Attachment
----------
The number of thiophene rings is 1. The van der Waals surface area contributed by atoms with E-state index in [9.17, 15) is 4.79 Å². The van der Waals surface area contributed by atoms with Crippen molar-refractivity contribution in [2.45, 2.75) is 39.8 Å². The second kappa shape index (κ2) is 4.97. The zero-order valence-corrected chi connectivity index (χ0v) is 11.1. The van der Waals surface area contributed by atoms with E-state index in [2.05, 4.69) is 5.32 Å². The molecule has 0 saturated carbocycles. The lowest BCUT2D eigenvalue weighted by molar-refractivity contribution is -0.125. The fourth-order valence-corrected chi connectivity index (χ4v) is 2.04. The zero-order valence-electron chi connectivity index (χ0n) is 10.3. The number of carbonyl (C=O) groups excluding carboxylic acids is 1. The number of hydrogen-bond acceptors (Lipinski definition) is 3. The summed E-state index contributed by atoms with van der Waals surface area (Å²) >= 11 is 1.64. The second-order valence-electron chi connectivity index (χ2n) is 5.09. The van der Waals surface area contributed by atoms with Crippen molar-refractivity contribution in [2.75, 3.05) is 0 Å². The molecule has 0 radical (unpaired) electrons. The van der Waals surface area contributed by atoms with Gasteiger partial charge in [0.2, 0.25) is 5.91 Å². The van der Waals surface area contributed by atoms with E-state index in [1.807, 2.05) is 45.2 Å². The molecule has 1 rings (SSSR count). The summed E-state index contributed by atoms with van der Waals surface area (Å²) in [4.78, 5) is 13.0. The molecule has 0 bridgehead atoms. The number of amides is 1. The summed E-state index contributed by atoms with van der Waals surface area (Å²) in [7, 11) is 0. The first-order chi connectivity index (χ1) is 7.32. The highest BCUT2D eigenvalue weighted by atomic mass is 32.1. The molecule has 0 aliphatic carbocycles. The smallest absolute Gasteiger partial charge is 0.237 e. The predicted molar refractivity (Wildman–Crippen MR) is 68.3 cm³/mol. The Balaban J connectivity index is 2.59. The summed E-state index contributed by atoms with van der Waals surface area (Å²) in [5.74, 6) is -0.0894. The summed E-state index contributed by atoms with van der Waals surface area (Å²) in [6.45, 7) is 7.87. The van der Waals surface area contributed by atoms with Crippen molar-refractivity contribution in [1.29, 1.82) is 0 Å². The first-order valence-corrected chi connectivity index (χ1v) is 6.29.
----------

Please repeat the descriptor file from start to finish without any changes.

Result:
The number of thiophene rings is 1. The van der Waals surface area contributed by atoms with E-state index in [9.17, 15) is 4.79 Å². The van der Waals surface area contributed by atoms with Crippen molar-refractivity contribution in [2.45, 2.75) is 39.8 Å². The second kappa shape index (κ2) is 4.97. The zero-order valence-corrected chi connectivity index (χ0v) is 11.1. The van der Waals surface area contributed by atoms with E-state index in [2.05, 4.69) is 5.32 Å². The molecule has 0 saturated carbocycles. The lowest BCUT2D eigenvalue weighted by molar-refractivity contribution is -0.125. The fourth-order valence-corrected chi connectivity index (χ4v) is 2.04. The zero-order valence-electron chi connectivity index (χ0n) is 10.3. The number of carbonyl (C=O) groups excluding carboxylic acids is 1. The number of hydrogen-bond acceptors (Lipinski definition) is 3. The summed E-state index contributed by atoms with van der Waals surface area (Å²) >= 11 is 1.64. The second-order valence-electron chi connectivity index (χ2n) is 5.09. The van der Waals surface area contributed by atoms with Crippen molar-refractivity contribution in [2.75, 3.05) is 0 Å². The molecule has 0 radical (unpaired) electrons. The van der Waals surface area contributed by atoms with Gasteiger partial charge in [0.2, 0.25) is 5.91 Å². The van der Waals surface area contributed by atoms with E-state index in [1.807, 2.05) is 45.2 Å². The molecule has 1 rings (SSSR count). The summed E-state index contributed by atoms with van der Waals surface area (Å²) in [4.78, 5) is 13.0. The molecule has 0 bridgehead atoms. The number of amides is 1. The summed E-state index contributed by atoms with van der Waals surface area (Å²) in [7, 11) is 0. The first-order chi connectivity index (χ1) is 7.32. The highest BCUT2D eigenvalue weighted by atomic mass is 32.1. The molecule has 0 aliphatic carbocycles. The smallest absolute Gasteiger partial charge is 0.237 e. The predicted molar refractivity (Wildman–Crippen MR) is 68.3 cm³/mol. The Balaban J connectivity index is 2.59. The summed E-state index contributed by atoms with van der Waals surface area (Å²) in [5.74, 6) is -0.0894. The summed E-state index contributed by atoms with van der Waals surface area (Å²) in [6.45, 7) is 7.87. The van der Waals surface area contributed by atoms with Crippen molar-refractivity contribution in [1.29, 1.82) is 0 Å². The first-order valence-corrected chi connectivity index (χ1v) is 6.29.